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Original Investigation
October 2016

Association Between County-Level Characteristics and Eye Care Use by US Adults in 22 States After Accounting for Individual-Level Characteristics Using a Conceptual Framework

Author Affiliations
  • 1Division of Diabetes Translation, National Center for Chronic Disease Prevention and Health Promotion, Centers for Disease Control and Prevention, Atlanta, Georgia
JAMA Ophthalmol. 2016;134(10):1158-1167. doi:10.1001/jamaophthalmol.2016.3007
Key Points

Question  What is the association between county-level characteristics in the United States and eye care use in adults 40 years and older in 22 states surveyed between 2006 and 2010?

Findings  In this cross-sectional analysis, the odds of reporting an eye care visit in the past year or receipt of a dilated eye examination in the past year was higher among people living in counties with high percentages of black individuals or low-income households than among those living in counties with the lowest tertile of each county-level characteristic.

Meaning  These data suggest that eye care use in the United States is associated with county-level characteristics independent of individual-level characteristics.

Abstract

Importance  Individual-level characteristics are associated with eye care use. The influence of contextual factors on vision and eye health, as well as health behavior, is unknown.

Objective  To examine the association between county-level characteristics and eye care use after accounting for individual-level characteristics using a conceptual framework.

Design, Setting, and Participants  This investigation was a cross-sectional study of respondents 40 years and older participating in the Behavioral Risk Factor Surveillance System surveys between 2006 and 2010 from 22 states that used the Visual Impairment and Access to Eye Care module. Multilevel regressions were used to examine the association between county-level characteristics and eye care use after adjusting for individual-level characteristics (age, sex, race/ethnicity, educational attainment, annual household income, employment status, health care insurance coverage, eye care insurance coverage, personal established physician, poor vision or eye health, and diabetes status). Data analysis was performed from March 23, 2014, to June 7, 2016.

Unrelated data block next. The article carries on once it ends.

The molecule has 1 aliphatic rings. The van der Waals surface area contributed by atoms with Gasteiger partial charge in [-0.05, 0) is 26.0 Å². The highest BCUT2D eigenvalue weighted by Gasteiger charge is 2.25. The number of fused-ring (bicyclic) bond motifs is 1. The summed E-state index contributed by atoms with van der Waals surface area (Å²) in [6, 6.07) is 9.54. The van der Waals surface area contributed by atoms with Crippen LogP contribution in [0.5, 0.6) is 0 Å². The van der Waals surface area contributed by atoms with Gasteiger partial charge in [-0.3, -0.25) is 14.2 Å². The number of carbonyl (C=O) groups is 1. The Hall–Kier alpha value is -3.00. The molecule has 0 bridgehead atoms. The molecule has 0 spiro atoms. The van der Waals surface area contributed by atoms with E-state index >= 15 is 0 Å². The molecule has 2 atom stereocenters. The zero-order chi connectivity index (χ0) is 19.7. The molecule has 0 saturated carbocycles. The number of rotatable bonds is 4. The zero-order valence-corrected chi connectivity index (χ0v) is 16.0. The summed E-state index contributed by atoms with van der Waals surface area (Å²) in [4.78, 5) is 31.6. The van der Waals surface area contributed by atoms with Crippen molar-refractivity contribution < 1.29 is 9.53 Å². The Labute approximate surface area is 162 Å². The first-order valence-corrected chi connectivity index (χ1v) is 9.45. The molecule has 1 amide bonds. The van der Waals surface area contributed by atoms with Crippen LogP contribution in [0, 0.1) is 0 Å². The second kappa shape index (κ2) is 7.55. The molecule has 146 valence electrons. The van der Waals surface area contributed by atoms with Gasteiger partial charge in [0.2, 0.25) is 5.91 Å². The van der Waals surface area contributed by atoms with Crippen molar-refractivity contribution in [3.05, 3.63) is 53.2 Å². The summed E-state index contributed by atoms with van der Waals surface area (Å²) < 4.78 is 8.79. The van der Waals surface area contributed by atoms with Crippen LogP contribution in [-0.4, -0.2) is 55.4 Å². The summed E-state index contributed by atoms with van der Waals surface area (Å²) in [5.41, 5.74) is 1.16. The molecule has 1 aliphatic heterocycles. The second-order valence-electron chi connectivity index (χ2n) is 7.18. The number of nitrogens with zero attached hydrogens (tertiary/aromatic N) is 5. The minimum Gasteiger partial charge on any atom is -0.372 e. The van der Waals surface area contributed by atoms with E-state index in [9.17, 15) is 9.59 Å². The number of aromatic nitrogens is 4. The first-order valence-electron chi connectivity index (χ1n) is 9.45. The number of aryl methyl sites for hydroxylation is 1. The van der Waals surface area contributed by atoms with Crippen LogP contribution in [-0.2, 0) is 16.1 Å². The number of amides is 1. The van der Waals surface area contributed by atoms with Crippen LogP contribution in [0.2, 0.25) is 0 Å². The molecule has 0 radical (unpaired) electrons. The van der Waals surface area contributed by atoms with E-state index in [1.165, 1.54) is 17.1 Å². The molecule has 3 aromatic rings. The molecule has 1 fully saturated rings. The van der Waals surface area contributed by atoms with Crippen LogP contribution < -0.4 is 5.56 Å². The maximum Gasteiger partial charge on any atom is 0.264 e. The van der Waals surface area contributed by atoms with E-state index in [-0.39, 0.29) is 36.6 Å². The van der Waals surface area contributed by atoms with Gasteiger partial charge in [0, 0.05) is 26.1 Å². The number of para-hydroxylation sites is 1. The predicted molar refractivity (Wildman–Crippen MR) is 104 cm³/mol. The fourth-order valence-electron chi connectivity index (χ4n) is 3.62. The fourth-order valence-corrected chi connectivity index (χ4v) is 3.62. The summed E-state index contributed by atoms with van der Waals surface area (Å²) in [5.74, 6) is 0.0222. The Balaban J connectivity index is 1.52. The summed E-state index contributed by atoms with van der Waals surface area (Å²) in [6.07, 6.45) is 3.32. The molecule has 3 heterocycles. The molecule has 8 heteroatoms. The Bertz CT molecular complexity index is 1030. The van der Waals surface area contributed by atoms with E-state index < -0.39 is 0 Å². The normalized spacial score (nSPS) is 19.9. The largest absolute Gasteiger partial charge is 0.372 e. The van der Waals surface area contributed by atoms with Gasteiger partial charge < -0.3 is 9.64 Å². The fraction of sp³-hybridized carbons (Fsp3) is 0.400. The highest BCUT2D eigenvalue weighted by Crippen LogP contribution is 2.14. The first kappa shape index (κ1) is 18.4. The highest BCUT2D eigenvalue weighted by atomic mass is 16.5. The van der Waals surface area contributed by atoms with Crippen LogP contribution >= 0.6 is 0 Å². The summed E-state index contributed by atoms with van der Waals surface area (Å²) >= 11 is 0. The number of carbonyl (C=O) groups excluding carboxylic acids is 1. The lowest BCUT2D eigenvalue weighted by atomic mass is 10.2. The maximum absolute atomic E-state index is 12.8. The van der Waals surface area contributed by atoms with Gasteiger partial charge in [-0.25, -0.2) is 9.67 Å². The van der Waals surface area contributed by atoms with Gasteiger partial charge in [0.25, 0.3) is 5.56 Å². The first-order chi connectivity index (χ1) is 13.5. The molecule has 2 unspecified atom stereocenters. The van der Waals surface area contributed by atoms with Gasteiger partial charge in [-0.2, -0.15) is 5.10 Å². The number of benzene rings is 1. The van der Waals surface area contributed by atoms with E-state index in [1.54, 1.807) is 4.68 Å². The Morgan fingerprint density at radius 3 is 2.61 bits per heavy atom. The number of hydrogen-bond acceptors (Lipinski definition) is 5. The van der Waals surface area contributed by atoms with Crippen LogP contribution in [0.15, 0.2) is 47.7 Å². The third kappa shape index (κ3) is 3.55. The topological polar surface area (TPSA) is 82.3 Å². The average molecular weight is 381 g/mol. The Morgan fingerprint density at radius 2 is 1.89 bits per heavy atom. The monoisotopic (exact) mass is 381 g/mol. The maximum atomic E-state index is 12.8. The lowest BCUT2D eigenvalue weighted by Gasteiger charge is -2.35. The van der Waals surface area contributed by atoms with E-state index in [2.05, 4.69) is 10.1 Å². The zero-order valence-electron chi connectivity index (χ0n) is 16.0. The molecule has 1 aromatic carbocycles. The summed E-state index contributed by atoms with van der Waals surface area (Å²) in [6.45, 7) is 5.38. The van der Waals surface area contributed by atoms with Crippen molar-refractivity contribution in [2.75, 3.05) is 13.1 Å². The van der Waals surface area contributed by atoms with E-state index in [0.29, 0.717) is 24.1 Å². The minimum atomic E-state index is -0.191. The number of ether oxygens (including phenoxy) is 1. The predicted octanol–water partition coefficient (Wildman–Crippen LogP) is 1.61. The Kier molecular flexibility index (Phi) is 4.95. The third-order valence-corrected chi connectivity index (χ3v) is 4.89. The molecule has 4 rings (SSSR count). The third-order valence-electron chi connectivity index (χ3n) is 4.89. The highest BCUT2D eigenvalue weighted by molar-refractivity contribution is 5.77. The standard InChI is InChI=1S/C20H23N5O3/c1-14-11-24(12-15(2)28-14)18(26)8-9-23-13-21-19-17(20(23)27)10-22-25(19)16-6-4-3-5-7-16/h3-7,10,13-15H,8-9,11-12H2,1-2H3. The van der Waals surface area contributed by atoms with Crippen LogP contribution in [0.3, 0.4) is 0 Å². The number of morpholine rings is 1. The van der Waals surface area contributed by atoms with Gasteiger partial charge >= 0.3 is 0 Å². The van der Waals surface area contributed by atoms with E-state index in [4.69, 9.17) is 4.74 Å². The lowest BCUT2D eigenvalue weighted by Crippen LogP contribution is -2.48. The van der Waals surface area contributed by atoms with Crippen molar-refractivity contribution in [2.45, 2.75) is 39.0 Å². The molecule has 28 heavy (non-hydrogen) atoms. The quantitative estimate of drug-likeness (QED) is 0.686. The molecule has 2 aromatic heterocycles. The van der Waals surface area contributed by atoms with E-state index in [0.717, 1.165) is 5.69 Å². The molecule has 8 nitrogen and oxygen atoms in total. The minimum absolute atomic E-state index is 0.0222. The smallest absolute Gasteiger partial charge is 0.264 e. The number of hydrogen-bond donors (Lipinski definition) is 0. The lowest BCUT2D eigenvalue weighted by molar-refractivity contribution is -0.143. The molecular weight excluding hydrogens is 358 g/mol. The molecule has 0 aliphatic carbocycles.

Main Outcomes and Measures  Eye care visit and receipt of a dilated eye examination in the past year.

Results  Among 117 295 respondents who resided in 828 counties, individual-level data were obtained from the Behavioral Risk Factor Surveillance System surveys. All county-level variables were aggregated at the county level from the Behavioral Risk Factor Surveillance System surveys except for a high geographic density of eye care professionals, which was obtained from the 2010 Area Health Resource File. After controlling for individual-level characteristics, the odds of reporting an eye care visit in the past year were significantly higher among people living in counties with high percentages of black individuals (adjusted odds ratio [aOR], 1.12; 95% CI, 1.01-1.24; P = .04) or low-income households (aOR, 1.12; 95% CI, 1.00-1.25; P = .045) or with a high density of eye care professionals (aOR, 1.18; 95% CI, 1.07-1.29; P < .001) than among those living in counties with the lowest tertile of each county-level characteristic. The odds of reporting receipt of a dilated eye examination in the past year were also higher among people living in counties with the highest percentages of black individuals (aOR, 1.20; 95% CI, 1.07-1.34; P = .002) or low-income households (aOR, 1.17; 95% CI, 1.04-1.32; P = .01). However, the odds of reported receipt of a dilated eye examination in the past year were lower in counties with the highest percentages of people with poor vision and eye health compared with counties with lower percentages (aOR, 0.85; 95% CI, 0.77-0.94; P = .002).

Conclusions and Relevance  Contextual factors, measured at the county level, were associated with eye care use independent of individual-level characteristics. The findings suggest that, while individual characteristics influence health care use, it is also important to address contextual factors to improve eye care use and ultimately vision health.

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